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Blog Home Page --> House -- Georgia -- 12

Georgia Incumbents Win

Despite what looked like spirited challenges, two Georgia incumbents easily won their primaries last night, likely guaranteeing them a seat in the 111th Congress, while Republicans got the candidates they wanted in two runoffs in Alabama.

In the northern Tenth District, freshman Republican Paul Broun, who has been in Congress for just a year, took 71% of the vote to knock off State Rep. Barry Fleming. Broun will face Democratic nominee Bobby Saxton, an Iraq war veteran, in November, but in a district that gave President Bush a thirty-point win, he is expected to coast to victory.

South of Broun's district, in a seat that encompasses both Savannah and Augusta, two-term Rep. John Barrow survived a primary challenge with surprising ease, as many suspected State Senator Regina Thomas, who is African American, would have a good chance to knock off Barrow in a 45%-black district. But Barrow, who got help in the form of a radio ad featuring Barack Obama, won a wide 76%-24% victory. He will face former Congressional aide John Stone in November.

Democrats came a step closer to settling on a Senate candidate to take on Republican Saxby Chambliss, as well. DeKalb County CEO Vernon Jones led the Democratic field, taking 40% of the vote, while former State Rep. Jim Martin finished second, with 34%. The two will head to a runoff on August 5, though polls have showed Chambliss easily leading both candidates.

Runoffs can be costly politically. In Alabama, two Republicans who came through runoffs last night start in a hole now, having to scramble to catch up to Democratic nominees who settled their races months ago.

With the retirement of Democratic Rep. Bud Cramer, Republicans have a shot to take back a seat that votes heavily for their candidates on a presidential level. President Bush won the northern Fifth District by twenty one points in 2004, but Cramer, who held the seat for eighteen years, never had a serious battle for re-election. This year, State Senator Parker Griffith won the Democratic nomination early, while advertising executive Wayne Parker had to wait until last night to secure the GOP nod. He beat attorney Cheryl Guthrie by a whopping 79%-21% margin.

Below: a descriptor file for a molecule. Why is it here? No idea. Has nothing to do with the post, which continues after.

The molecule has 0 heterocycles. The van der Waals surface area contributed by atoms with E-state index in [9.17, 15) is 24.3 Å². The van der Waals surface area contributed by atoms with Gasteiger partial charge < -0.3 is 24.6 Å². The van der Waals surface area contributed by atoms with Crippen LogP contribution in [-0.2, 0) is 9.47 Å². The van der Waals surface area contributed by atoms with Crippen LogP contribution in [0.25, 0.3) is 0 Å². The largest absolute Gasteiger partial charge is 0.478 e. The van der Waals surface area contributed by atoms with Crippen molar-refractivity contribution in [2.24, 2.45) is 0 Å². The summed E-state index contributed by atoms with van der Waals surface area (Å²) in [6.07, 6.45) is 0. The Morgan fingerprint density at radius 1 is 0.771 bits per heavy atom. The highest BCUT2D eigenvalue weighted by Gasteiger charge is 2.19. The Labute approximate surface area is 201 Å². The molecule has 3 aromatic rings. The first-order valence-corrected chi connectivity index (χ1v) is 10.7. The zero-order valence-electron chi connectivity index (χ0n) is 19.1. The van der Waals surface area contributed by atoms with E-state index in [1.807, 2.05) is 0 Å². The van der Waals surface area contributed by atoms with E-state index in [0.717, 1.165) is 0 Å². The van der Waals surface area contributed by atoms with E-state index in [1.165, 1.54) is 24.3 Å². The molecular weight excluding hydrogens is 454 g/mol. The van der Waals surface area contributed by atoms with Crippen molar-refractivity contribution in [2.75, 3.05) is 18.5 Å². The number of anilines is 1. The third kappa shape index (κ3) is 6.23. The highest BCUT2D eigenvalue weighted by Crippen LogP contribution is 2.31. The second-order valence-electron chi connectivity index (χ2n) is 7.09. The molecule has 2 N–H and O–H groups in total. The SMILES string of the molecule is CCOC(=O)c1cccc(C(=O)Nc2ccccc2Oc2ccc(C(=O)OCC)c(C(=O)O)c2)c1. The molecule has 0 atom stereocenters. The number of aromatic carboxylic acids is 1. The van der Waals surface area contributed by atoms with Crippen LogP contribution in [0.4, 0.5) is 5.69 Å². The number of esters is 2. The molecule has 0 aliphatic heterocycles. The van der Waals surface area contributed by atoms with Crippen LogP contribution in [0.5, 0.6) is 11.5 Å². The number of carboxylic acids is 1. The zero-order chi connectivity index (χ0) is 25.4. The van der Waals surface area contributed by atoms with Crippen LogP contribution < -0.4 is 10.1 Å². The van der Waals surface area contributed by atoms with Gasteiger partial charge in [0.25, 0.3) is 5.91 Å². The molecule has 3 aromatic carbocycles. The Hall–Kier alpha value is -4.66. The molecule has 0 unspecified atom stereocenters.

Farther south, Democrats actually have a shot to pick up a Republican-held seat based in and around Montgomery and vacated by Republican Terry Everett. Montgomery Mayor Bobby Bright cleared the Democratic field, while State Rep. Jay Love and State Senator Harri Anne Smith had to fight over the Republican nomination that was decided yesterday. Love, who spent heavily out of his own wallet, won a surprisingly close 53% to 47% margin. The two nominees will face off in what will be one of the most closely-watched races in the South.

Georgia On Voters' Minds

Votes in Georgia head to the polls today to pick nominees for November's elections, and at least two incumbents could find themselves in serious trouble by the end of the night. In neighboring districts bordering South Carolina, Reps. John Barrow, a Democrat, and Paul Broun, a Republican, face challengers who could give them a run for their money.

In Barrow's Twelfth District, which encompasses Savannah in the south and Augusta up north, it's usually Republicans who have given the two-term congressman heartburn. Barrow narrowly defeated Rep. Max Burns in 2004, one of Democrats' few bright spots that year, even as President Bush won a 2,600-vote majority in the district, and held Burns off by a mere 900 votes in 2006.